It’s also good for stuffing recipes because you can fill it with your foods of preference and serve it as it is, still in its shell. One single acorn can make a meal for two people.
13. Golden Beets
Beets are a renowned nutrient food since ancient times and they’re also the second biggest source of sugar after cane sugar, so it’s easy to see why they can be the perfect sweet potato substitute.
Golden beets, in particular, are sweeter and tasteless earthy than the most common red beet, and they also have several health benefits, including:
– Reduce blood pressure
– Good for anemia
– Reduce cholesterol levels
– Treat fatigue
– Help prevent heart diseases
– Good for the health of skin and eyes
– Help prevent some types of cancer
On top of that, golden beets are a good source of vitamins, iron, potassium, fibers, and minerals.
Golden beets are very versatile and you can have them roasted, baked, juiced, and pickled among other things, so they will fit perfectly in your sweet potato recipes.
14. Celery root
Celery root might not have an alluring appearance, but it’s actually a nutritional and low-carb alternative to sweet potatoes when cooked.
In fact, there are many ways to use celery root in your recipes and its taste varies depending on the way it is used.
Cooked celery root will develop a sweet taste that is similar to sweet potatoes, but you can also slice it thin and add it raw to your salad for a fresh and nutty taste.
There are, in addition, many recipes that feature both celery root and potatoes together, so you can have fun experimenting in the kitchen to find the recipe that best fits your taste.
15. White potatoes
Your first instinct when you run out of sweet potatoes may be that of swapping them with regular potatoes, but be aware they are part of different plant families and will give a different taste to your meals.
Regular potatoes also have some sort of bad reputation, mostly due to their fried version. Actually, both sweet potatoes and regular potatoes are a good source of carbohydrates and nutrients.
When cooked or baked, sweet potatoes rise higher in the amount of sugar and starch they contain, so it could be said that regular potatoes are a low-calorie alternative.
However, sweet potatoes actually have a lower glycemic index than regular potatoes, which means they make blood sugar rise gradually as opposed to a sudden sugar rush, which can be a great difference for people affected by metabolic diseases like diabetes.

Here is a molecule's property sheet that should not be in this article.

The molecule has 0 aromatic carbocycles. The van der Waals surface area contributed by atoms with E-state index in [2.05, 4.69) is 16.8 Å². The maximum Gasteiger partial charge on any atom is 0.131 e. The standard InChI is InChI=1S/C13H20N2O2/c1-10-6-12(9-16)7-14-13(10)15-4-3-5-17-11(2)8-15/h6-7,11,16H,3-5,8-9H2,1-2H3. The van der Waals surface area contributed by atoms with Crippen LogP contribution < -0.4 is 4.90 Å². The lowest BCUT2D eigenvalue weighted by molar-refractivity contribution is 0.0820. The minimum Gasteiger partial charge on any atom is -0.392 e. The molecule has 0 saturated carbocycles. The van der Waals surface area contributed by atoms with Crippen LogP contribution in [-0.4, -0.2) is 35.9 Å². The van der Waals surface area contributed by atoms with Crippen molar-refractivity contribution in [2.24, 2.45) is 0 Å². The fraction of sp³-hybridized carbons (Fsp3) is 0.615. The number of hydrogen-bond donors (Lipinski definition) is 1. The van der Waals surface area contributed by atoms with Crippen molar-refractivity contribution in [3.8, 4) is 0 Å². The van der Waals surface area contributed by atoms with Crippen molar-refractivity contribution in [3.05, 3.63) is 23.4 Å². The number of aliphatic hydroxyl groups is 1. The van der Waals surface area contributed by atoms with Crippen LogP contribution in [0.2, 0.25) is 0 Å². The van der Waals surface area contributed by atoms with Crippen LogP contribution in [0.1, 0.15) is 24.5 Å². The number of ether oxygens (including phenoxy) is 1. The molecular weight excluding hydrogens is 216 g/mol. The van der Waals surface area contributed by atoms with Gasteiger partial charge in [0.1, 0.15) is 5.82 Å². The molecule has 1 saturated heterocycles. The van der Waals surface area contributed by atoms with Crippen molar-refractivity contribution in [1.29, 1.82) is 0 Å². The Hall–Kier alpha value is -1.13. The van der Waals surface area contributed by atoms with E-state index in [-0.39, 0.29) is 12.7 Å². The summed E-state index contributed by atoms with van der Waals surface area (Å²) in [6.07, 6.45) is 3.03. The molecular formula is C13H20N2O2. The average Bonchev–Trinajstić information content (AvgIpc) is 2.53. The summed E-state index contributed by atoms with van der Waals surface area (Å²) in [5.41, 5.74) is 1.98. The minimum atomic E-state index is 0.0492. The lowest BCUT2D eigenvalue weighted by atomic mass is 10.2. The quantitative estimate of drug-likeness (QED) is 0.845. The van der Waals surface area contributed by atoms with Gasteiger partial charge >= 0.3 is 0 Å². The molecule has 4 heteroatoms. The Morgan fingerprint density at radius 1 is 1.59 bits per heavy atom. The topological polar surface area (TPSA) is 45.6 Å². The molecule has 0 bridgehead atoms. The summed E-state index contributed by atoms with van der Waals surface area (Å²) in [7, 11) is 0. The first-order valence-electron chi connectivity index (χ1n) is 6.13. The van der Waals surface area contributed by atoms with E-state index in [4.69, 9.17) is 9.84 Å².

That’s not to say you can just have one or the other. Both sweet potatoes and white potatoes can fit into a healthy diet because they’re rich in vitamins, fibers, minerals, and carbohydrates that are important for our energy levels.
As with most things, the keyword is always in moderation. You can alternate sweet potatoes and white potatoes in a balanced diet that provides all the necessary nutrients for a healthy lifestyle.
How to choose a sweet potato substitute.
Whether you’re looking for a specific alternative to sweet potatoes or you don’t know which replacement you will eventually pick, you can start by knowing how to choose your tubers and vegetables properly.
In fact, when buying some products like meat and vegetables, you can only trust your own judgment, because sometimes what you find at the store is not always as fresh as it seems.
Here are some tips on how to choose the best sweet potato substitute:
– Texture: fresh products are always firm to the touch, often with smooth and shiny skin. If you notice dark marks or some spots feel too soft and spongy, the product is probably past its prime.
– Smell: unlike fruits, with tubers and vegetables the scent doesn’t always play a key role in determining their freshness. However, if a product has an exaggerated sour or sweet scent, it’s probably not as fresh as it seems.
– Place: when buying special products like Japanese potatoes, it is always better to go directly to your local Asian market instead of buying it from the grocery store. You may also get some tips directly from the seller on how to cook them properly.
– Season: as a general rule, it is always better to buy seasonal products. Some vegetables like parsnips give their best during a certain season and their flavor can vary greatly from the rest of the year.
– Recipe: of course, you want your final dish to be good. That’s why a little research before you go shopping to know what kind of ingredients match well with the rest of your chosen recipe can go a long way to obtain the outcome you’re looking for.